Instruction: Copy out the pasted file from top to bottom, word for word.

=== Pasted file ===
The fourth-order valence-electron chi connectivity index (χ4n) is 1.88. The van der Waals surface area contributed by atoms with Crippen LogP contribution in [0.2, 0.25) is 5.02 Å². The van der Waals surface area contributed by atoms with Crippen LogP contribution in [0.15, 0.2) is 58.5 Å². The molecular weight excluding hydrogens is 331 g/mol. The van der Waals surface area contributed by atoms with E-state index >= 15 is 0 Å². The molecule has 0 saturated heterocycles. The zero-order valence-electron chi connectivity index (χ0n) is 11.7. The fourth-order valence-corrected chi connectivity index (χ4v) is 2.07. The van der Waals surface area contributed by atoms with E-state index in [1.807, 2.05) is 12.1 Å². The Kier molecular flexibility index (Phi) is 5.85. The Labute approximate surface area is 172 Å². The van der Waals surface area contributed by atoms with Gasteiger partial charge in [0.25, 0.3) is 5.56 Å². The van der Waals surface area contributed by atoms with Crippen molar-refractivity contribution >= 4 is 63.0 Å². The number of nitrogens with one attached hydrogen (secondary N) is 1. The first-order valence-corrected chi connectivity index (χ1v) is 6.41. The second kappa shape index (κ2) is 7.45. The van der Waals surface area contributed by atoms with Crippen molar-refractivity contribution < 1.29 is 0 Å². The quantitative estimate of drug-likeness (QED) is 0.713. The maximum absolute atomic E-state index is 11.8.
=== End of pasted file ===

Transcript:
The fourth-order valence-electron chi connectivity index (χ4n) is 1.88. The van der Waals surface area contributed by atoms with Crippen LogP contribution in [0.2, 0.25) is 5.02 Å². The van der Waals surface area contributed by atoms with Crippen LogP contribution in [0.15, 0.2) is 58.5 Å². The molecular weight excluding hydrogens is 331 g/mol. The van der Waals surface area contributed by atoms with E-state index >= 15 is 0 Å². The molecule has 0 saturated heterocycles. The zero-order valence-electron chi connectivity index (χ0n) is 11.7. The fourth-order valence-corrected chi connectivity index (χ4v) is 2.07. The van der Waals surface area contributed by atoms with E-state index in [1.807, 2.05) is 12.1 Å². The Kier molecular flexibility index (Phi) is 5.85. The Labute approximate surface area is 172 Å². The van der Waals surface area contributed by atoms with Gasteiger partial charge in [0.25, 0.3) is 5.56 Å². The van der Waals surface area contributed by atoms with Crippen molar-refractivity contribution >= 4 is 63.0 Å². The number of nitrogens with one attached hydrogen (secondary N) is 1. The first-order valence-corrected chi connectivity index (χ1v) is 6.41. The second kappa shape index (κ2) is 7.45. The van der Waals surface area contributed by atoms with Crippen molar-refractivity contribution < 1.29 is 0 Å². The quantitative estimate of drug-likeness (QED) is 0.713. The maximum absolute atomic E-state index is 11.8.